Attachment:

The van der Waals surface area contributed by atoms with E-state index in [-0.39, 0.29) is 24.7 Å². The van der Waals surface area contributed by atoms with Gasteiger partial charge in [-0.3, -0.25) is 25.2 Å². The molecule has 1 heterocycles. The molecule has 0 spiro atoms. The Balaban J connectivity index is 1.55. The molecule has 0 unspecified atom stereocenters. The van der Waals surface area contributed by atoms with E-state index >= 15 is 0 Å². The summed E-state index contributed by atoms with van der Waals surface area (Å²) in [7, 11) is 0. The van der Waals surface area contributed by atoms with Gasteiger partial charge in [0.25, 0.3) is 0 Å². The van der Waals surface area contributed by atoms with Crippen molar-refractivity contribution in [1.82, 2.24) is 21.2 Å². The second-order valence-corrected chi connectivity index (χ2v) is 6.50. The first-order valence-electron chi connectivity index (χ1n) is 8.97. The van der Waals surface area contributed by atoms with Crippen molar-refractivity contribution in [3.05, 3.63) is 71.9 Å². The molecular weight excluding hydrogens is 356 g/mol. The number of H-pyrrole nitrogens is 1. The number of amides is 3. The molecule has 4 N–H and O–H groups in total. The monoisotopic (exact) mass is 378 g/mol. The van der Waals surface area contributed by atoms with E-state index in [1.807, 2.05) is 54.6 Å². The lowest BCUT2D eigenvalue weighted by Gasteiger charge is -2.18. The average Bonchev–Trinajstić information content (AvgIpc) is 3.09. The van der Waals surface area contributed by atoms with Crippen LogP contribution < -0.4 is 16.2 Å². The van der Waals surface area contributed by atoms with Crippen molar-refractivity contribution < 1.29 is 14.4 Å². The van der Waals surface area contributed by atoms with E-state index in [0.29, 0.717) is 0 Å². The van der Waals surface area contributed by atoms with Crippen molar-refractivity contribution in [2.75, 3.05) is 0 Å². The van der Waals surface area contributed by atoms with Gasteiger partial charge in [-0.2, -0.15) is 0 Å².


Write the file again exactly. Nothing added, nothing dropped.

The van der Waals surface area contributed by atoms with E-state index in [-0.39, 0.29) is 24.7 Å². The van der Waals surface area contributed by atoms with Gasteiger partial charge in [-0.3, -0.25) is 25.2 Å². The molecule has 1 heterocycles. The molecule has 0 spiro atoms. The Balaban J connectivity index is 1.55. The molecule has 0 unspecified atom stereocenters. The van der Waals surface area contributed by atoms with E-state index >= 15 is 0 Å². The summed E-state index contributed by atoms with van der Waals surface area (Å²) in [7, 11) is 0. The van der Waals surface area contributed by atoms with Gasteiger partial charge in [0.25, 0.3) is 0 Å². The van der Waals surface area contributed by atoms with Crippen molar-refractivity contribution in [1.82, 2.24) is 21.2 Å². The second-order valence-corrected chi connectivity index (χ2v) is 6.50. The first-order valence-electron chi connectivity index (χ1n) is 8.97. The van der Waals surface area contributed by atoms with Crippen molar-refractivity contribution in [3.05, 3.63) is 71.9 Å². The molecular weight excluding hydrogens is 356 g/mol. The number of H-pyrrole nitrogens is 1. The number of amides is 3. The molecule has 4 N–H and O–H groups in total. The monoisotopic (exact) mass is 378 g/mol. The van der Waals surface area contributed by atoms with E-state index in [1.807, 2.05) is 54.6 Å². The lowest BCUT2D eigenvalue weighted by Gasteiger charge is -2.18. The average Bonchev–Trinajstić information content (AvgIpc) is 3.09. The van der Waals surface area contributed by atoms with Crippen LogP contribution < -0.4 is 16.2 Å². The van der Waals surface area contributed by atoms with Crippen molar-refractivity contribution < 1.29 is 14.4 Å². The van der Waals surface area contributed by atoms with E-state index in [0.29, 0.717) is 0 Å². The van der Waals surface area contributed by atoms with Crippen molar-refractivity contribution in [2.75, 3.05) is 0 Å². The van der Waals surface area contributed by atoms with Gasteiger partial charge in [-0.2, -0.15) is 0 Å².